Today in contemporary India communal forces are no less active. These forces still talk of Hindu Rashtra and have coined slogan of ‘one nation, one culture and one language.’ Such an approach denies the rich diversity of India and our composite heritage. Thus it is in the interest of our unity to emphasize and re-emphasize the syncretic nature of our heritage to draw people together.

Farid Ayaz and Abu Muhammed: Kanhaiya Yaad Hai Kuch Bhi

 

It is true that this is our political need but one should not emphasize the syncretic nature of our heritage simply for the sake of political need but also in the interest of our authentic history. History should not be distorted either way – to divide people as also to unite people. Distortion of history, even for positive purpose, is a dangerous thing. History should be written rising above all religious, political or cultural needs. Those who temper with their past would temper with their future as well

 

Fusion of religious and spiritual practices

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slamic ritual practices influenced indigenous Hindu practices and vice versa. Many scholars have pointed out that Satya Narayan Katha which is widely prevalent in northern India today came into existence by imitating Muslim practice of public narration of Prophet’s life story especially in Bengal; subsequently it spread to other parts of north India. The average Hindus is hardly aware of the origin of the practice of Satya Narayan Katha.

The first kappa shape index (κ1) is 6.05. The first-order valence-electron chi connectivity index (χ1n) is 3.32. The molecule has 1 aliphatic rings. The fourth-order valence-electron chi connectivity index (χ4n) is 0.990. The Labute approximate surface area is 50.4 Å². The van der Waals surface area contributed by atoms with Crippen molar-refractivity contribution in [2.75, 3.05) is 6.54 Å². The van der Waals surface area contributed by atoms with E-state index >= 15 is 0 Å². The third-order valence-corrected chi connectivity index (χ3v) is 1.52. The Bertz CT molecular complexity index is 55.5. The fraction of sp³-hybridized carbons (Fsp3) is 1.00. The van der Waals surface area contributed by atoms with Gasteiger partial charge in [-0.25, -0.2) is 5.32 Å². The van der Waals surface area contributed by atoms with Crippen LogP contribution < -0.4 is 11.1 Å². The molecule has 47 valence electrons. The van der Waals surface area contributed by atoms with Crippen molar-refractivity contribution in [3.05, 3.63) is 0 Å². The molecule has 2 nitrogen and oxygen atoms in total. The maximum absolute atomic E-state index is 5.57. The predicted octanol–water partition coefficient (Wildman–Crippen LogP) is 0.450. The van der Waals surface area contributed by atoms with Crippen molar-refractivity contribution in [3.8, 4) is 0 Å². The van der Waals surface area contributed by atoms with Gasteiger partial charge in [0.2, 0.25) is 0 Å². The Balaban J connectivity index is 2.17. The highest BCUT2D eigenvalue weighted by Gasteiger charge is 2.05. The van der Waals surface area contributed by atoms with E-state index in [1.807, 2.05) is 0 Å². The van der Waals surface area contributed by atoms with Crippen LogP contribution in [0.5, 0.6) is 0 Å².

Similarly several Sufi rituals, practices and beliefs, carry the deep imprint of indigenous practices. The noted German scholar Gruhnbalm thinks that the Sufi doctrine of fana’ fi Allah (annihilation in Allah) is influenced by the Hindu doctrine of smadhi in which a person annihilates himself in Ishwara, the ultimate being. It is also important to note that many great Sufi saints like Baba Farid of Punjab, Sheikh Mohammad of Maharashtra and others wrote in local languages like Punjabi or Marathi. This made them much more acceptable among the local populace.